While driving home listening to my local public radio station, I hear it advertised that it is time to check out the LAUSD “Choices” catalogue and the time period to complete the application process to get your child moved into a different school, outside your neighborhood school, is already ticking away.  The radio announcer says that if your kid loves bugs and frogs, there might be a school that caters to those interests.  I sigh thinking about all the little kids spread out all over Los Angeles stuck in schools that restrict these kids from fully focusing on their passion for bugs.  That evening, after finally getting our non-bug loving kids to sleep, I collapse on the bed and cover my eyes with my arms, realizing I have developed a full-blown migraine headache.  After digging through our medicine cabinet and finding me some Excedrin Migraine, my husband asks me if I want to watch a sitcom on his laptop in bed.  Sounds harmless enough. I told him that if the medicine finally takes a notch out of the pain, I might actually be able to open both eyes, but if the audio was funny, the humor might distract me even more from the pain that was hopefully about to subside.
We decided to watch an episode of one of the Fox fall line-up shows, one of the several sit-coms all jumping on the bandwagon theme of dumb or non-existent men, helping or abandoning women with kids.   Even with my eyes closed, I quickly realize that the episode’s story-line was based on the mom and her brother (the goofy uncle) using an address of their friend’s parents’ home to get the little 6-year-old daughter/niece into the better school.  The whole elaborate lie nearly unravels when somehow either the mom or the uncle accidentally invites the whole PTA board and others back their house (the house with the borrowed address) for margaritas. [As a side note, to make sure racism isn’t revealed as the reason the mom doesn’t like the school in her neighborhood, the show creators make the friend and his parents, whose address they “borrow,” African-American – what a clever twist!] Chaos and comedy ensues as the mom and uncle try to explain all the Black family photos hanging on the wall, and although they manage to layer on more lies to cover up inconsistencies in their story, the mom goes into the principal’s office the next day to confess the whole scheme. She pleads for mercy, promises all sorts of volunteer hours, and ends up with the principal giving them a waiver that he has managed to hold on to for just these kind of cases, that will allow the little girl to stay at the nice school.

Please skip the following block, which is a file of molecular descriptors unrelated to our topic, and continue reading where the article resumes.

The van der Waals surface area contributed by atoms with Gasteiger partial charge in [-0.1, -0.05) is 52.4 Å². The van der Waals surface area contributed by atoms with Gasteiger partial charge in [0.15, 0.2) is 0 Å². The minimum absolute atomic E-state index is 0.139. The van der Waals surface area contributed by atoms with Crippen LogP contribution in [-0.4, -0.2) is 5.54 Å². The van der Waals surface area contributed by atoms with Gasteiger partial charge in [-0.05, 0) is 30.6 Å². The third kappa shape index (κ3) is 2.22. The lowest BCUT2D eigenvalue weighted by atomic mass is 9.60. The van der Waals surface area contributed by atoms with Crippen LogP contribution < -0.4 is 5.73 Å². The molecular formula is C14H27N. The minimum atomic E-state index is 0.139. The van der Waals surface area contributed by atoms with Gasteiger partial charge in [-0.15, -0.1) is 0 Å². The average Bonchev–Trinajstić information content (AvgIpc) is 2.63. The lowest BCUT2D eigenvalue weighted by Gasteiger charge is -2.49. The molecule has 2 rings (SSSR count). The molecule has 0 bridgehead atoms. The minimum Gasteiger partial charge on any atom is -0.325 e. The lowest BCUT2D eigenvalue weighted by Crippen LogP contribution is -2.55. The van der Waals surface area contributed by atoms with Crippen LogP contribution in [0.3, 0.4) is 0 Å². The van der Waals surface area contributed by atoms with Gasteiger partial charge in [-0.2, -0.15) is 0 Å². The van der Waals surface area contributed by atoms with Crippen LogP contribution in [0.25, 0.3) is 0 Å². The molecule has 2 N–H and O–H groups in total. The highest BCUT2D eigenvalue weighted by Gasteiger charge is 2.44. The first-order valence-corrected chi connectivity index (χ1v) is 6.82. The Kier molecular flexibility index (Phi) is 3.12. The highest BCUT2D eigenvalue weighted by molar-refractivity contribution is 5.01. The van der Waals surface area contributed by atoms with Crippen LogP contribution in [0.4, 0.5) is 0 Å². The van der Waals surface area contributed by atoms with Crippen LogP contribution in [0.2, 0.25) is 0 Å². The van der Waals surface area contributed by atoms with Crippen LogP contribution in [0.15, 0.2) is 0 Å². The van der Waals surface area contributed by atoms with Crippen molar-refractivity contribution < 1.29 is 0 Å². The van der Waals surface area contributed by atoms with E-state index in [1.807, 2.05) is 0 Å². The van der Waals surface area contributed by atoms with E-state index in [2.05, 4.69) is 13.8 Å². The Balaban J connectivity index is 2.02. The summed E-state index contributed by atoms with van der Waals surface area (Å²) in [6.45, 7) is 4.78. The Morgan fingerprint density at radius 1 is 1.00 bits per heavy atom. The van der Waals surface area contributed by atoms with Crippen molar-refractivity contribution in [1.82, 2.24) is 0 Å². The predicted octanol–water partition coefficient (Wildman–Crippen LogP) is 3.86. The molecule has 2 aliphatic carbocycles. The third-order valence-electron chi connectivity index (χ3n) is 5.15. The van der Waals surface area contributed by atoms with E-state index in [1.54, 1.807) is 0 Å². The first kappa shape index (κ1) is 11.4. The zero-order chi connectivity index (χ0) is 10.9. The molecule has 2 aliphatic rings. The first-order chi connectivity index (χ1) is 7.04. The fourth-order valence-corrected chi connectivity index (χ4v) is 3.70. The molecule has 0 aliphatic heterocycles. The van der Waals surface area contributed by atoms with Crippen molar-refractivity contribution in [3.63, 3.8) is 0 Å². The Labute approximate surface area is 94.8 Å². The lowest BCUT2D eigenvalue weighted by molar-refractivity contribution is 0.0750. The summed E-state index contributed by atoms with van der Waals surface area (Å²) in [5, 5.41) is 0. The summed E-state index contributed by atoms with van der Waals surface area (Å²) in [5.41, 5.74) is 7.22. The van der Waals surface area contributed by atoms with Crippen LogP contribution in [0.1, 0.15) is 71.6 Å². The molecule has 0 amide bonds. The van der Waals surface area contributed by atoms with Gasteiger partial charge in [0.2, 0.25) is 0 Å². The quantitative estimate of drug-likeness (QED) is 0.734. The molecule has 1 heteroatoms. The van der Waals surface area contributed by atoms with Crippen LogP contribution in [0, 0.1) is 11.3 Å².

I am not saying that the characters shouldn’t want a good education for this child. Nor that busting their butts with creativity or risking criminal prosecution for their goals wasn’t admirable (there was an aborted school break-in and a police car chase too), or even that old-fashioned honesty shouldn’t be rewarded in some way, at least on t.v.  But all I could think about was how BAD they made that other school look!  The show uses this little cut-away technique for emphasis (you t.v./film people probably have a name for that) like for showing flashbacks of the main characters when they were kids, etc, and in this case for showing just how bad the bad neighborhood elementary school is where the darling child could end up if she is kicked out of the heaven-on-earth school with its bright shiny art-covered walls.  We see a scene from this bad school: some tough large woman yelling at kids as they go through a metal detector in some drab industrial-color painted walls.  I know it is t.v., everything is exaggerated and slapstick, but how CAN it be that this awful neighborhood school is just an address away from the fancy school? It has to be relatively close in this fictional Los Angeles-like city.  Isn’t there something wrong and unjust about that in itself?? Where are the protesting parents outside of the failing school acting out that new movie, “Won’t Back Down,” that the non-profit Parent Revolution is promoting to encourage parents to take back their schools?  Or even less revolutionary – hasn’t the mom heard that she can apply for Choices, that Los Angeles school-choice application process I just heard advertised?
Of course, I doubt this fictional bad school isn’t even that bad – the cut-away was just the mom’s hysterical perception.  Okay, I am getting crazy, getting defensive about a fictional school in a made-up story for t.v. – they aren’t talking about our school. We don’t have any metal detectors and we have art on the walls too. But, it is the exploitation of our parental fears that the scene plays into which I object to and it is the fact that this storyline made it into a new heavily promoted mainstream prime-time t.v. show that makes me realize this school hysteria is widespread and growing.
Tomorrow I will ask my kids if they want to learn more about bugs.